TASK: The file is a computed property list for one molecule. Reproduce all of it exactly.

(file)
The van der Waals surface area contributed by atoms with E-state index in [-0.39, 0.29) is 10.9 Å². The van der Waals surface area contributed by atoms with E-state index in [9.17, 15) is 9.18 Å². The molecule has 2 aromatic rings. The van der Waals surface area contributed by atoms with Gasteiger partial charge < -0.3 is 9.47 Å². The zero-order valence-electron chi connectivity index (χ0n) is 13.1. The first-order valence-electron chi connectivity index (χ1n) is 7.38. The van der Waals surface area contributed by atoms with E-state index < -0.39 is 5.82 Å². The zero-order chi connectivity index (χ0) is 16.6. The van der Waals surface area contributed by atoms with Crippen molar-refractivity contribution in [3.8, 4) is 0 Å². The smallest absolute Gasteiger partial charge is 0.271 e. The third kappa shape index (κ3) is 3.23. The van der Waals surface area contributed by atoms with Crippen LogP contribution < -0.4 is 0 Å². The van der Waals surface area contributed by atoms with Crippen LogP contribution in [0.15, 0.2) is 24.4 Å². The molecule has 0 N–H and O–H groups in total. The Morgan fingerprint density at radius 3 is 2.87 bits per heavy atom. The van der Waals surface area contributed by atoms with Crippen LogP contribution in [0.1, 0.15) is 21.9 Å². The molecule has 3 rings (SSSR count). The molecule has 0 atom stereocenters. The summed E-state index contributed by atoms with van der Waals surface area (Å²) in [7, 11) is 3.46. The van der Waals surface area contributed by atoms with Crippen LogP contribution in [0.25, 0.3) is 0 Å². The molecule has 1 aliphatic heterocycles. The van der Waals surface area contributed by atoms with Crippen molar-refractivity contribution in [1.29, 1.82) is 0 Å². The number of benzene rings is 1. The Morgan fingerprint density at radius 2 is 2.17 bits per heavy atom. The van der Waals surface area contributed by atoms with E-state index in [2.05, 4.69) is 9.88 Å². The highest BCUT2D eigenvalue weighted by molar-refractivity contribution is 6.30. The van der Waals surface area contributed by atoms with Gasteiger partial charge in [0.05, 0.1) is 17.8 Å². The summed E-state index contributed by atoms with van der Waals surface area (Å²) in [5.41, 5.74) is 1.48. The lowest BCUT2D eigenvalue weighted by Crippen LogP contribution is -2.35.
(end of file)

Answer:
The van der Waals surface area contributed by atoms with E-state index in [-0.39, 0.29) is 10.9 Å². The van der Waals surface area contributed by atoms with E-state index in [9.17, 15) is 9.18 Å². The molecule has 2 aromatic rings. The van der Waals surface area contributed by atoms with Gasteiger partial charge < -0.3 is 9.47 Å². The zero-order valence-electron chi connectivity index (χ0n) is 13.1. The first-order valence-electron chi connectivity index (χ1n) is 7.38. The van der Waals surface area contributed by atoms with E-state index < -0.39 is 5.82 Å². The zero-order chi connectivity index (χ0) is 16.6. The van der Waals surface area contributed by atoms with Crippen molar-refractivity contribution in [3.8, 4) is 0 Å². The smallest absolute Gasteiger partial charge is 0.271 e. The third kappa shape index (κ3) is 3.23. The van der Waals surface area contributed by atoms with Crippen LogP contribution < -0.4 is 0 Å². The van der Waals surface area contributed by atoms with Crippen LogP contribution in [0.15, 0.2) is 24.4 Å². The molecule has 0 N–H and O–H groups in total. The Morgan fingerprint density at radius 3 is 2.87 bits per heavy atom. The van der Waals surface area contributed by atoms with Crippen LogP contribution in [0.1, 0.15) is 21.9 Å². The molecule has 3 rings (SSSR count). The molecule has 0 atom stereocenters. The summed E-state index contributed by atoms with van der Waals surface area (Å²) in [7, 11) is 3.46. The van der Waals surface area contributed by atoms with Crippen LogP contribution in [0.25, 0.3) is 0 Å². The molecule has 1 aliphatic heterocycles. The van der Waals surface area contributed by atoms with Crippen molar-refractivity contribution in [1.29, 1.82) is 0 Å². The number of benzene rings is 1. The Morgan fingerprint density at radius 2 is 2.17 bits per heavy atom. The van der Waals surface area contributed by atoms with E-state index in [2.05, 4.69) is 9.88 Å². The highest BCUT2D eigenvalue weighted by molar-refractivity contribution is 6.30. The van der Waals surface area contributed by atoms with Gasteiger partial charge in [0.05, 0.1) is 17.8 Å². The summed E-state index contributed by atoms with van der Waals surface area (Å²) in [5.41, 5.74) is 1.48. The lowest BCUT2D eigenvalue weighted by Crippen LogP contribution is -2.35.